Latin America
Teacher's Guide

February 24, 1999 Update


The team generated the following reports: Try the following activities:
Meeting Rigoberta - 5'2", But Better Than Michael Jordan!

Several of the Team Members recount meeting Rigoberta, and Rigoberta's response to working on the Internet.

This is important to make sure students understand Rigoberta as a real person, not as some icon of another world. Students can compare Rigoberta with someone they admire (perhaps someone not famous?). This also ties in well if you have already or would like to have students use all of the information about Rigoberta on the website.
Team - What About the US? - The "Extermination" and "Termination" of a People

This info-packed dispatch highlights several key anti-American Indian policies of the US government.

There is a lot of information here, and it can be used in many ways.

1) Try having students do the Making a Difference activity (see below), BUT have them refer to this information when writing their letter, as well as the info on Leonard Peliter.
2) This is never easy to explore - with anyone, let alone youth - but a very important question is to have students try to understanf WHY anyone would have done such a thing (repeatedly), and why it reoccurs in the world so often.
3) This dispatch also invites students to do further research into the different anti-Native American actions described.
Making a Difference - Leonard Peltier, and the Godchild Project

1)Provides background info and links on Leonard Peltier, accused of murder and senteced to two life sentences in an extremely flawed and biased trial, derided by rights groups around the world.
2)Encourages your students to help support the education of the youth participating in the "Godchild Project," a local program in Guatemala.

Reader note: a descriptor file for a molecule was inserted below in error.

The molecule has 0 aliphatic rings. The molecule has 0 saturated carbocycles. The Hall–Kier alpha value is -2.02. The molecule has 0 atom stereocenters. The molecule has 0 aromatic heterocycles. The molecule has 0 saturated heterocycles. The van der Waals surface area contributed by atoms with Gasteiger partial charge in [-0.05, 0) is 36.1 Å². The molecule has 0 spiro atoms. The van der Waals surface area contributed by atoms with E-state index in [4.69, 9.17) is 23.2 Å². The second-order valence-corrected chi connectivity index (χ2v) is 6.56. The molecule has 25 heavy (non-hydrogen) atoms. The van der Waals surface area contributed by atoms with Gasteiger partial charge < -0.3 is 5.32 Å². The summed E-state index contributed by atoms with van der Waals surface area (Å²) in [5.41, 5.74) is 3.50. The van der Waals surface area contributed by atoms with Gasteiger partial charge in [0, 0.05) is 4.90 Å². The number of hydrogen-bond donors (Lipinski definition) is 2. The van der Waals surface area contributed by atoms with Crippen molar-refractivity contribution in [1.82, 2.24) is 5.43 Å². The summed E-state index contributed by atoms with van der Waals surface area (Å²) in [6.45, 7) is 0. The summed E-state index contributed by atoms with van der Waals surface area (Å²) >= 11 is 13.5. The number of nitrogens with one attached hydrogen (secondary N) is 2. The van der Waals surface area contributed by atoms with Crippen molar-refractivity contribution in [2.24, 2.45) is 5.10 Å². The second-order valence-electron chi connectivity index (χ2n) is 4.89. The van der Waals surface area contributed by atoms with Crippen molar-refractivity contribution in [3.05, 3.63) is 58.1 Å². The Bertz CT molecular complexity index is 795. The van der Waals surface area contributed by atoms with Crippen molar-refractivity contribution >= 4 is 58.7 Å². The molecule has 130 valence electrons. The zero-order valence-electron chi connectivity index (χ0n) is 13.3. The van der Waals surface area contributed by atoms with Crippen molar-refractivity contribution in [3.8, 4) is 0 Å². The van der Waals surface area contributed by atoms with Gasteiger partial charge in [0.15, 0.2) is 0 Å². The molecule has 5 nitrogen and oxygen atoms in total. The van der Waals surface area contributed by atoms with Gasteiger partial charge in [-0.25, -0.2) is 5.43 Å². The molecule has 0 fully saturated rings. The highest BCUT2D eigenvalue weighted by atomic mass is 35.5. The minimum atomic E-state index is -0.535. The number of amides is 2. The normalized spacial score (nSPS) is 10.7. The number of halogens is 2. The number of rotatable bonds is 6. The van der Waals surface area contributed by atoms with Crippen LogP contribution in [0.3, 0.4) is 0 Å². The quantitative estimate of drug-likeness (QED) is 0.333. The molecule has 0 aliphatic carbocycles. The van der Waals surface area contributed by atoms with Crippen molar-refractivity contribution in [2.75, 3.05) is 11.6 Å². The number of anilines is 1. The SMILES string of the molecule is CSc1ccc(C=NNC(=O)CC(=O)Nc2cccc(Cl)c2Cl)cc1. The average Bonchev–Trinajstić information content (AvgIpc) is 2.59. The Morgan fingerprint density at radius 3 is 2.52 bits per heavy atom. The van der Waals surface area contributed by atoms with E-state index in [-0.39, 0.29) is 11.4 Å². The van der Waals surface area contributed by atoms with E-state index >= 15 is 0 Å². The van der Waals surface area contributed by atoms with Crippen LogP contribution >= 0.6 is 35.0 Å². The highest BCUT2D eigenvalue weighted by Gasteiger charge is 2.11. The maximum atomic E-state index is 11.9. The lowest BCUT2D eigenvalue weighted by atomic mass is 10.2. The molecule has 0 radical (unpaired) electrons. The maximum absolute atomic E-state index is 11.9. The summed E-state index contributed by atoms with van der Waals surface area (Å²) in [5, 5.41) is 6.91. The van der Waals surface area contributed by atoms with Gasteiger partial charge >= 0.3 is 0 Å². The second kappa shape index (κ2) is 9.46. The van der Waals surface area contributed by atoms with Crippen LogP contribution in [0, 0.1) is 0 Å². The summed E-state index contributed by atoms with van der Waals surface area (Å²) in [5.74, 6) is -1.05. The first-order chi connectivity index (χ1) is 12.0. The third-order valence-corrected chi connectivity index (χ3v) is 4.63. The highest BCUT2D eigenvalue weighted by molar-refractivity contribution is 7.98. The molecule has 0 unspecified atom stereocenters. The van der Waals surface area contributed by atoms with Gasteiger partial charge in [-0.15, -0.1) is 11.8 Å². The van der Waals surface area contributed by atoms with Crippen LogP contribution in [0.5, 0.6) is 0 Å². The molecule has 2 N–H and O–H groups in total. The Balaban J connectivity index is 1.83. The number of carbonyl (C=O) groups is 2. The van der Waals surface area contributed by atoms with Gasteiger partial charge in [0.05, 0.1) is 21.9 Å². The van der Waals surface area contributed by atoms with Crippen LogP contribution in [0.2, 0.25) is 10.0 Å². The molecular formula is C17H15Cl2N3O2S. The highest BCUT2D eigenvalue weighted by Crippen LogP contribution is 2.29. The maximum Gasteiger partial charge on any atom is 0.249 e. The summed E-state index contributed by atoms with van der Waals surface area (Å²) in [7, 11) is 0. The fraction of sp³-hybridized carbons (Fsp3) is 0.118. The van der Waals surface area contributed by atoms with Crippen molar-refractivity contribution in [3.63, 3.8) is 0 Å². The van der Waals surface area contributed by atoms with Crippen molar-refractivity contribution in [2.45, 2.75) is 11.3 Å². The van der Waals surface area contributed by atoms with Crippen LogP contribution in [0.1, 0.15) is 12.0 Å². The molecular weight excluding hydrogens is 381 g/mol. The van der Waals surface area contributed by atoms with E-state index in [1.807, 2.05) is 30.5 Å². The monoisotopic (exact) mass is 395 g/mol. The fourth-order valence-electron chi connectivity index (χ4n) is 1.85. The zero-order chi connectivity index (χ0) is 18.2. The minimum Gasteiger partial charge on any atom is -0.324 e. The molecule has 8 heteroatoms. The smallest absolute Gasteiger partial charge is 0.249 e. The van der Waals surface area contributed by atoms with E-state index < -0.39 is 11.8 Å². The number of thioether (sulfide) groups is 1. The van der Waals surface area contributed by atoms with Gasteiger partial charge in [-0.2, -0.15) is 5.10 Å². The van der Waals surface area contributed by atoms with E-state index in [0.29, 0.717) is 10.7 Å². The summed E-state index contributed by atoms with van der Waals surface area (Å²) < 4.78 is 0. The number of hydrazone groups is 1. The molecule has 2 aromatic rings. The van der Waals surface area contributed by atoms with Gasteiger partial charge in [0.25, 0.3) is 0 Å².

1) It is easy to have students write letters about Leonard Peltier, but try hacing them do further research as well, or have them refer to info gleaned from the previous story about American Indians in their letter.

2) This requires more time, but may be more fulfilling - have your students strike up a pen-pal relationship with the students of the Godchild Project, and have them undertake a project to help support the Project.
Kavitha - Meet the Folks Who Work Hard for Your Cup of Joe

Kavitha takes you to a coffee plantation and tells of the harsh conditions and low-pay people endure.

There is a great lesson about life on a plantation available for use in your class. It has students compare the plantations of Guatemala with those of the US 150 years ago. Check it out in the Guatemala Lessons.
Shawn - Shots in the Night - Life in Todos Santos

Shawn describes vividly the terror many people lived under in the Guatemalan highlands where the military regularly killed and kidnapped people.

Try having students do a quick-write response to what they read.

For older students, try having them write a letter to their family as though they were the kidnapped person, explaining what has happened, and what is going on in Guatemala (at that time - the 80s).

Shawn - Close Quarters in Todos Santos

Shawn describes living conditions for an indigenous family in Todos Santos, and describes how well the people interrelate despite their poverty.

This is a great one to have students make the connection with their own lives. They can share their own experience with siblings or other family when they have gotten along well with them or not. OR they can try to imagine what it would be like to live under similar conditions.
Shawn - Close Quarters (Kid's Version)

This kids' version of "Close Quarters" focuses on the concept of sharing, especially among siblings.

This invites a discussion, or perhaps drawings and a sentence description, of how students get along with their family members, and what they haveto do sometimes to get along with their classmates.
Maia - Quetzal - The Flight to Freedom

Students learn of the importance of the quetzal, the bird, and of its significance in commerce, as the Guatemalan currency.

Time to get creative! Have students choose an animal that is symbolic for them, and have them explain what connection they feel with that animal.
Abeja - You CAN teach an Old Dog New Tricks

Abeja tells of a group of local youth studying thanks to support from US citizens. She also tells of their work to introduce efficient, loq-cost stoves into the community.

You can have your students establish a pen-pal relationship with the students of the Godschild Project, and have them definitely check out the Making a Difference activity in support of the Project.

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